Code clones detector. It extracts the code clones from a specific version of a given version control history using JCCD.
Code clones history calculator. It extracts the code clones from a given version control history, by regular intervals defined by the user.
Yesterday’s Weather service. It calculates the Yesterday’s Weather metric from a given version control history.
Code ownership detector. It detects, for each file, which developers "own" it. That is the developers who should know the most about that specific file, based on how much and when they changed it. This information is extracted from a given version control history.
Gini coefficient calculator. It calculates the distribution of changes between the developers in a given version control history using the Gini coefficient, as proposed by Giger et al..
Change metrics-based defect predictor. It calculates the most defect prone files based on the change metrics calculated by the aforementioned change metrics analysis.
Composite Software Evolution Analyses aggregate data produced by other analyses to calculate more complex and domain spanning evolution information. These are some of the analyses currently registered in SOFAS:
Issue-revision linkers. Given the issue tracking and version histories of a specific software project, they reconstruct the links between issues and the revisions that fixed them. As of now three of them exist, using the heuristics proposed by Mockus et al., Sliwerski et al., and Fischer et al..
Code Disharmonies detector. It detects all the code disharmonies proposed by Lanza and Marinescu in a software project using the code metrics extracted by the aforementioned metrics calculators.
Code-churn-based defect predictor. It predicts the most defect prone entities based on the combination of source code metrics calculated for specific snapshots of a given version control history. It is based on the algorithm proposed by D’Ambros et al..
Bug Cache defect predictor. Given the issue tracking and version histories of a specific software project and the links between them (detected by one of the aforementioned linkers), it predicts further faults, based on the algorithm developed by Kim et al..
Metrics-based defect predictor. It predicts the most defect prone entities the combination of source code metrics calculated by the aforementioned analyses.
Email-Source code linker. It links emails with source code given version history and mailing list information extracted by the associated data gatherers.
Service Analysis Broker
It acts as a layer between the services and the users, so that they do not have to interact directly with the raw services. It plays a vital role in facilitating the use of the services in an effective and meaningful way. The broker is made up of four main components:
- Analyses Catalog. It stores and classifies all the registered analysis services so they can be discovered, invoked, and the analysis data they produced fetched. We developed a software analysis taxonomy to systematically classify existing and future services. This taxonomy divides the possible analyses into three main categories: development process, underlying models, and source code (more details available here). This taxonomy is also defined as an OWL ontology. This allows us to have a very complex and rich service classification. Furthermore, SPARQL can be used to query the catalog and fetch specific services. With it, services can be queried based on what categories they belong to, on any of their attributes, on the attributes of any of the categories they belong to, etc.
- Services Composer. It takes care of translating the workflows defined through UI by the user into a real, executable workflow. Having the composition definition and the actual composition language decoupled, allows the user to compose services in an intuitive way, hiding the complexity and technicalities of the actual composition and orchestration. SOFAS uses its own custom service composition language called SCoLa (SOFAS Composition Language), a simplified and slightly customized version of WS-BPEL.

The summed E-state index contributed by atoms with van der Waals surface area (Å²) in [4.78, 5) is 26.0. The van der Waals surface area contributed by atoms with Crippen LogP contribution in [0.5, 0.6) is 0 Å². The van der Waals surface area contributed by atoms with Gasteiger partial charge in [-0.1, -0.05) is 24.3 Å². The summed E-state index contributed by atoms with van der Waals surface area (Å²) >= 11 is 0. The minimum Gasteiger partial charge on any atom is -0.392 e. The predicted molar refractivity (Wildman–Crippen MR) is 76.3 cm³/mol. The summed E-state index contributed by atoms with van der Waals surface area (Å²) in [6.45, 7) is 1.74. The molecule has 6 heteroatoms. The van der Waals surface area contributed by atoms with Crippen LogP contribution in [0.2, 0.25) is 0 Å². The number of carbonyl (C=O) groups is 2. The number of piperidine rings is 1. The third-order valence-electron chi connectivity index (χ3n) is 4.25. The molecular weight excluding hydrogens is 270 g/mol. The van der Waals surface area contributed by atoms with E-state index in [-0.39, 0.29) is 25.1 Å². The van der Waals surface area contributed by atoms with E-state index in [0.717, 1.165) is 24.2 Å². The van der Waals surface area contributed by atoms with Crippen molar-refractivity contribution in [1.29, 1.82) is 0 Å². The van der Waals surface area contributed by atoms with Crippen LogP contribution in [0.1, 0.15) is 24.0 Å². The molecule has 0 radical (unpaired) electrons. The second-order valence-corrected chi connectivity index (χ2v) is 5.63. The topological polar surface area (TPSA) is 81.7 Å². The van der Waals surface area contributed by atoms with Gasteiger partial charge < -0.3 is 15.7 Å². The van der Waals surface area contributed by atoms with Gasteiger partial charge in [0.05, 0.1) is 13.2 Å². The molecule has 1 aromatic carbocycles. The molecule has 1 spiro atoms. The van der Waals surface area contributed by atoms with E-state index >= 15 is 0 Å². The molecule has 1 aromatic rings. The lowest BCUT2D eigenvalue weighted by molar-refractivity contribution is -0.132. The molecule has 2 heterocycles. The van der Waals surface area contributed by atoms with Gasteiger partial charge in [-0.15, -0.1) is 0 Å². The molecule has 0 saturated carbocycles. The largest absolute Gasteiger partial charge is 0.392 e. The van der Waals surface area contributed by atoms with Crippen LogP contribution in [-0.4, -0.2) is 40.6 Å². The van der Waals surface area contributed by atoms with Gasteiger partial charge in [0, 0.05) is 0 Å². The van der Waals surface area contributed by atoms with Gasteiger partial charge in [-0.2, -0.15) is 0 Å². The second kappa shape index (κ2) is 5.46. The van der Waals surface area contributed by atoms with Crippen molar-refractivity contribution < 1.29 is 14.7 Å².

User Interface. It is the actual access point to the Software Analysis Broker. It consists of a web GUI, meant for human users and a series of RESTful service endpoints to be (semi)-automatically used by applications. Through it, the user can browse the Services Catalog to find the needed analyses, compose them and eventually run them. The user can also pick from some already predefined combinations of analysis services provided as high level analyses workflows (called analysis blueprints). Services can be combined into SCoLa workflows in a intuitive, high level and graphical “pipe and filter” fashion, as shown in the figure below.
Services Management Tools. A workflow is not just a mere collection of services called one after another. In particular, this holds when long running, asynchronous web services are involved. In order to effectively execute it, every single service needs to be logged and monitored to check if it is up and running, if it is in an erroneous state and why, if it completed a required operation, etc. These functionalities are vital for end users, but their use should be as transparent, standardized and automated as possible. This is why we implemented a series of services to take care of that. In this way calls to them can be easily and automatically weaved into a user-defined workflow by the Services Composer.
Software Analysis Ontologies
We use ontologies to define and represent the data consumed and produced by the different services. To do so, we developed our own Software Evolution Ontology, called SEON. For a full description of it, please refer to its official web page
- Giacomo Ghezzi and Harald C. Gall "A Framework for Semi-Automated Software Evolution Analysis Composition" Automated Software Engineering, Vol. 20 (3), 2013. (Journal Article).
- Michael Würsch, Giacomo Ghezzi, Matthias Hert, Gerald Reif, Harald C. Gall "SEON - A Family of Ontologies for Software Evolution and its Applications"Computing, Vol. 94 (11), 2012.
- Giacomo Ghezzi and Harald C. Gall "SOFAS : A Lightweight Architecture for Software Analysis as a Service" Working IEEE/IFIP Conference on Software Architecture (WICSA 2011), 20-24 June 2011, Boulder, Colorado, USA 2011.
- Matthias Hert, Giacomo Ghezzi, Michael Würsch, Harald C. Gall "How to 'Make a Bridge to the new Town' using OntoAccess" Proceedings of the 10th International Semantic Web Conference (ISWC) 2011.
- Giacomo Ghezzi and Harald C. Gall "Distributed and Collaborative Software Analysis" Collaborative Software Engineering, Editors: Ivan Mistrik, John Grundy, Jim Whitehead, Andrè van der Hoek, January; 2010, Springer-Verlag.
- Giacomo Ghezzi and Harald C. Gall "SOFAS Architecture" University of Zurich, Department of Informatics, Software Evolution and Architecture Lab 2010.
- Giacomo Ghezzi and Harald C. Gall "Towards Software Analysis as a Service" Proceedings of Evol'08, the 4th Intl. ERCIM Workshop on Software Evolution and Evolvability at the 23rd IEEE/ACM Intl. Conf. on Automated Software Engineering, September 2008.